Maybe we're seeing another unintended consequence of unification. We have a set of personnel policies that are CF wide but the modern needs of the Army, Navy, Airforce, Cyber community, etc. are all different and may need to attract different people with different incentives.
The Army can probably accept rapid turnover of a significant portion of its combat arms trades as there are lots of positions that can be filled by fit, young men and women in a Regiment and we don't necessarily need them all (or even want them all) to remain in the Army until CRA.
The RCAF on the other hand invests a lot of time and money into its techs and pilots and wants to keep them as long as possible so may require a whole different set of incentives in order to keep them.
Standardized policies across a non-standardized organization might save some administrative costs, but is likely creating a situation where the "happy medium" set of policies designed to fit all members equally ends up pleasing nobody.
The problem is, how do you put the unification genie back in the bottle?
The highlighted bit, I think, goes to @FJAG
and his peculiar fascination with the reserve. Young, fit, Canadians are consumables with limited shelf lives. They are in limited supply and they have a best before date. We have a limited window of opportunity to harvest them and they are skittish.
Once we have them it costs money to convert them into useable weapons. Some of them, a very few, will find immediate employment in their trained capacity. Some of them, a smaller number, will want to hang around in the service. A still smaller number will be worthy of promotion to higher ranks. The vast majority will end up wasting on the shelf with skills that might come in handy for the government at some point but aren't necessary today. And sitting on the shelf is boring.
The better response, for those trades requiring fitness, is to make them reserve-heavy trades focusing on large numbers of privates and corporals.
That is the traditional army. Measured in boots and bayonets. Call on demand.
But these days the Standing Force is increasingly one of buttons and butts in seats, whether the seat is at a desk in front of a key board, or in a vehicle.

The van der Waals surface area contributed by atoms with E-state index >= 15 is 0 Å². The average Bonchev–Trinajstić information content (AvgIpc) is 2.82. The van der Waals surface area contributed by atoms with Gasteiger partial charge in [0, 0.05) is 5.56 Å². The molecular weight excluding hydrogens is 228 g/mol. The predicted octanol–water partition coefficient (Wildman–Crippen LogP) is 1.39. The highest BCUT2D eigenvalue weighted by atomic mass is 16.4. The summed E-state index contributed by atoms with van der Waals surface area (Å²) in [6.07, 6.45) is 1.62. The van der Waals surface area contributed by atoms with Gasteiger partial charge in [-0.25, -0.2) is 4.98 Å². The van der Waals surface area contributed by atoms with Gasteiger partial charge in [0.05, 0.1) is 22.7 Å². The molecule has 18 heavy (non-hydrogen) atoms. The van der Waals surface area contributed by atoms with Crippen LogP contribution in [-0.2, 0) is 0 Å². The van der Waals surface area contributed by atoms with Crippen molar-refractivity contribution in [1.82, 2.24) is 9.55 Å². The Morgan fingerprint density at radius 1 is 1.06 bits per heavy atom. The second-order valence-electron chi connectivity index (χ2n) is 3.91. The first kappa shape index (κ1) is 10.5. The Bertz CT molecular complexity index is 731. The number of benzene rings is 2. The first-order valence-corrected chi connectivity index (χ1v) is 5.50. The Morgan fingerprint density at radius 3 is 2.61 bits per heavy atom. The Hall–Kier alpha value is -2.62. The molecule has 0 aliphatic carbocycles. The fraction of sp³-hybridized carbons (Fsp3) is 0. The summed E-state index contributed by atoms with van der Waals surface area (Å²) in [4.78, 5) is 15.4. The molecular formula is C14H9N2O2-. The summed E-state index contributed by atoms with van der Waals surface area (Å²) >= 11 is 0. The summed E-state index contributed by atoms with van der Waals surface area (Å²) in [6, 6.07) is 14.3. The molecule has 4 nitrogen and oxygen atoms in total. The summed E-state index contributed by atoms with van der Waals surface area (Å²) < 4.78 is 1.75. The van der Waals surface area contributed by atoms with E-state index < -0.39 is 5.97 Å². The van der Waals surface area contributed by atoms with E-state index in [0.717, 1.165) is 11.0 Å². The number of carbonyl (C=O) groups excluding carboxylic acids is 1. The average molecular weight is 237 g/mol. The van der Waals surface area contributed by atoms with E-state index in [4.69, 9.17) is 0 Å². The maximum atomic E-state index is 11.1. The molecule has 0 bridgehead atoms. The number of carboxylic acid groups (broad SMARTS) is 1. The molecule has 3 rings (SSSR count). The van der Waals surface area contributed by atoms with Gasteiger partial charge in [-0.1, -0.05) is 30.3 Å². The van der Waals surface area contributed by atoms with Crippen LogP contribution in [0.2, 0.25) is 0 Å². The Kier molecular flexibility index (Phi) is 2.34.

Those jobs don't have strong physical demands. Their practitioners can expect long careers. Their skills are used every day operationally, and operationally includes administratively. And there is a lot of competition for those skills in the civilian work place.
A lot of those skills are beyond the reasonable expectations of a military training system. Some skills are better honed in a civilian environment. The CAF needs access to those skills as well. Some can be supplied by careerists but their needs to be, in my opinion, a strong leavening of late entry, short term and part time civilians in the operational elements.
All of which, when I review my meandering, is to say that there isn't a single magic bullet and that the CAF, as others have been pointing out, needs to see itself like any other company which needs to hire the skills it needs from the available population.
We are still stuck with images of thousands of pre-industrial labourers on parade squares being taught how to work with magic technologies like wireless, the internal combustion engine and machine guns.
The people we have now are comfortable with all of the above - even machine guns if you include the paintball, airsoft and COD communities.
The HR task is less one of training candidates and more one finding and retaining candidates who have the necessary skills and capabilities.